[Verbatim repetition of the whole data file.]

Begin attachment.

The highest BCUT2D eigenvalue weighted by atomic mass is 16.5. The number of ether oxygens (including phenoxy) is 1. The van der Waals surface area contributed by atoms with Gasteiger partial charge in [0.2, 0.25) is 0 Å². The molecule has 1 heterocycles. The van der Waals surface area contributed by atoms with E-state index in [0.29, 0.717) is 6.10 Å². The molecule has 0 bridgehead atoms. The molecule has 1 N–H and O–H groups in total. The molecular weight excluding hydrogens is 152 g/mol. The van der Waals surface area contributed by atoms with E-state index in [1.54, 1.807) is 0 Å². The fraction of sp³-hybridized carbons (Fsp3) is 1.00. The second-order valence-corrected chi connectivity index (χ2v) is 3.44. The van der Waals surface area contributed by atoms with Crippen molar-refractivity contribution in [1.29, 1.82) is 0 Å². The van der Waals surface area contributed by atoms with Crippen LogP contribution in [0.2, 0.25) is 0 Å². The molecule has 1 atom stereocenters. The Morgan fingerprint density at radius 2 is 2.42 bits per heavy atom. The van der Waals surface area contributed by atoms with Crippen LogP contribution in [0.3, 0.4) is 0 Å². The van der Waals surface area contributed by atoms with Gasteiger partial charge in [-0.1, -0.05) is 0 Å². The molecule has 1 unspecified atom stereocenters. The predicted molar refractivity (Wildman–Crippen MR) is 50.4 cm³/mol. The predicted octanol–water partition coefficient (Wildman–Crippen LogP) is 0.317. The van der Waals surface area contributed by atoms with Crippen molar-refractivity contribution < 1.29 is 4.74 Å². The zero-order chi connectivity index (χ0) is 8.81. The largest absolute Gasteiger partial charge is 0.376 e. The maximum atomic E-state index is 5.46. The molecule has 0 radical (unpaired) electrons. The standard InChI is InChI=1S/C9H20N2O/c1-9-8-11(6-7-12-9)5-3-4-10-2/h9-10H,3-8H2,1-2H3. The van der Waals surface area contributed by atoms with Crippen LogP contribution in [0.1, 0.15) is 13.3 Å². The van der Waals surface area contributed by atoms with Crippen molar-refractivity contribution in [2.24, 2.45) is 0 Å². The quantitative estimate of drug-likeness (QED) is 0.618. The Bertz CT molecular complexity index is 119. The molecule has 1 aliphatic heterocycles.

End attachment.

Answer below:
The highest BCUT2D eigenvalue weighted by atomic mass is 16.5. The number of ether oxygens (including phenoxy) is 1. The van der Waals surface area contributed by atoms with Gasteiger partial charge in [0.2, 0.25) is 0 Å². The molecule has 1 heterocycles. The van der Waals surface area contributed by atoms with E-state index in [0.29, 0.717) is 6.10 Å². The molecule has 0 bridgehead atoms. The molecule has 1 N–H and O–H groups in total. The molecular weight excluding hydrogens is 152 g/mol. The van der Waals surface area contributed by atoms with E-state index in [1.54, 1.807) is 0 Å². The fraction of sp³-hybridized carbons (Fsp3) is 1.00. The second-order valence-corrected chi connectivity index (χ2v) is 3.44. The van der Waals surface area contributed by atoms with Crippen molar-refractivity contribution in [1.29, 1.82) is 0 Å². The van der Waals surface area contributed by atoms with Crippen LogP contribution in [0.2, 0.25) is 0 Å². The molecule has 1 atom stereocenters. The Morgan fingerprint density at radius 2 is 2.42 bits per heavy atom. The van der Waals surface area contributed by atoms with Crippen LogP contribution in [0.3, 0.4) is 0 Å². The van der Waals surface area contributed by atoms with Gasteiger partial charge in [-0.1, -0.05) is 0 Å². The molecule has 1 unspecified atom stereocenters. The predicted molar refractivity (Wildman–Crippen MR) is 50.4 cm³/mol. The predicted octanol–water partition coefficient (Wildman–Crippen LogP) is 0.317. The van der Waals surface area contributed by atoms with Crippen molar-refractivity contribution < 1.29 is 4.74 Å². The zero-order chi connectivity index (χ0) is 8.81. The largest absolute Gasteiger partial charge is 0.376 e. The maximum atomic E-state index is 5.46. The molecule has 0 radical (unpaired) electrons. The standard InChI is InChI=1S/C9H20N2O/c1-9-8-11(6-7-12-9)5-3-4-10-2/h9-10H,3-8H2,1-2H3. The van der Waals surface area contributed by atoms with Crippen LogP contribution in [0.1, 0.15) is 13.3 Å². The van der Waals surface area contributed by atoms with Crippen molar-refractivity contribution in [2.24, 2.45) is 0 Å². The quantitative estimate of drug-likeness (QED) is 0.618. The Bertz CT molecular complexity index is 119. The molecule has 1 aliphatic heterocycles.